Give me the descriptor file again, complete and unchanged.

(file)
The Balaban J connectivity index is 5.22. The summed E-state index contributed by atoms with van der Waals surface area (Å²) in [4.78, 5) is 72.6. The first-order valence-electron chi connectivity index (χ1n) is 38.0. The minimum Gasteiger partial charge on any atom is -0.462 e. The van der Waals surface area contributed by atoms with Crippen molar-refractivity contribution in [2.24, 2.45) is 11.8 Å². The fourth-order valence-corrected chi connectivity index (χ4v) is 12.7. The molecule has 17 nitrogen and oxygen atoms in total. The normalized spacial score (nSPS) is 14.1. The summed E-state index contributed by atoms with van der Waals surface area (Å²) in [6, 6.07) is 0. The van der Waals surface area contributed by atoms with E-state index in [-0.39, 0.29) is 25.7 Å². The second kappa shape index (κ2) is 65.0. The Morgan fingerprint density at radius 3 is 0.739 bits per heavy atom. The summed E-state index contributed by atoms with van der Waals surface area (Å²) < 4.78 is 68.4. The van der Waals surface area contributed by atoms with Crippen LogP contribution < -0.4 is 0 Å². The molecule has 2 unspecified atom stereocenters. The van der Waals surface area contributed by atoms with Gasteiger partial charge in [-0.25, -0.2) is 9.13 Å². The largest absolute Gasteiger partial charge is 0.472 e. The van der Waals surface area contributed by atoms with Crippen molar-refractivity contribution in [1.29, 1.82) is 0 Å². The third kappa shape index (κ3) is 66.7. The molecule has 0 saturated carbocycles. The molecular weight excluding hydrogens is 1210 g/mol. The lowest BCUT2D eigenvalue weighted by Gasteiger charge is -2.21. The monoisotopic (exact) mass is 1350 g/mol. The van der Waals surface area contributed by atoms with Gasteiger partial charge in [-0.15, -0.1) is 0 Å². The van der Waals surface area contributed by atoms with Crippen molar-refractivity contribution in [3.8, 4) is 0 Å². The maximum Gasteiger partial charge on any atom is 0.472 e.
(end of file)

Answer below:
The Balaban J connectivity index is 5.22. The summed E-state index contributed by atoms with van der Waals surface area (Å²) in [4.78, 5) is 72.6. The first-order valence-electron chi connectivity index (χ1n) is 38.0. The minimum Gasteiger partial charge on any atom is -0.462 e. The van der Waals surface area contributed by atoms with Crippen molar-refractivity contribution in [2.24, 2.45) is 11.8 Å². The fourth-order valence-corrected chi connectivity index (χ4v) is 12.7. The molecule has 17 nitrogen and oxygen atoms in total. The normalized spacial score (nSPS) is 14.1. The summed E-state index contributed by atoms with van der Waals surface area (Å²) in [6, 6.07) is 0. The van der Waals surface area contributed by atoms with E-state index in [-0.39, 0.29) is 25.7 Å². The second kappa shape index (κ2) is 65.0. The Morgan fingerprint density at radius 3 is 0.739 bits per heavy atom. The summed E-state index contributed by atoms with van der Waals surface area (Å²) < 4.78 is 68.4. The van der Waals surface area contributed by atoms with Crippen LogP contribution < -0.4 is 0 Å². The molecule has 2 unspecified atom stereocenters. The van der Waals surface area contributed by atoms with Gasteiger partial charge in [-0.25, -0.2) is 9.13 Å². The largest absolute Gasteiger partial charge is 0.472 e. The van der Waals surface area contributed by atoms with Crippen molar-refractivity contribution in [1.29, 1.82) is 0 Å². The third kappa shape index (κ3) is 66.7. The molecule has 0 saturated carbocycles. The molecular weight excluding hydrogens is 1210 g/mol. The lowest BCUT2D eigenvalue weighted by Gasteiger charge is -2.21. The monoisotopic (exact) mass is 1350 g/mol. The van der Waals surface area contributed by atoms with Gasteiger partial charge in [-0.15, -0.1) is 0 Å². The van der Waals surface area contributed by atoms with Crippen molar-refractivity contribution in [3.8, 4) is 0 Å². The maximum Gasteiger partial charge on any atom is 0.472 e.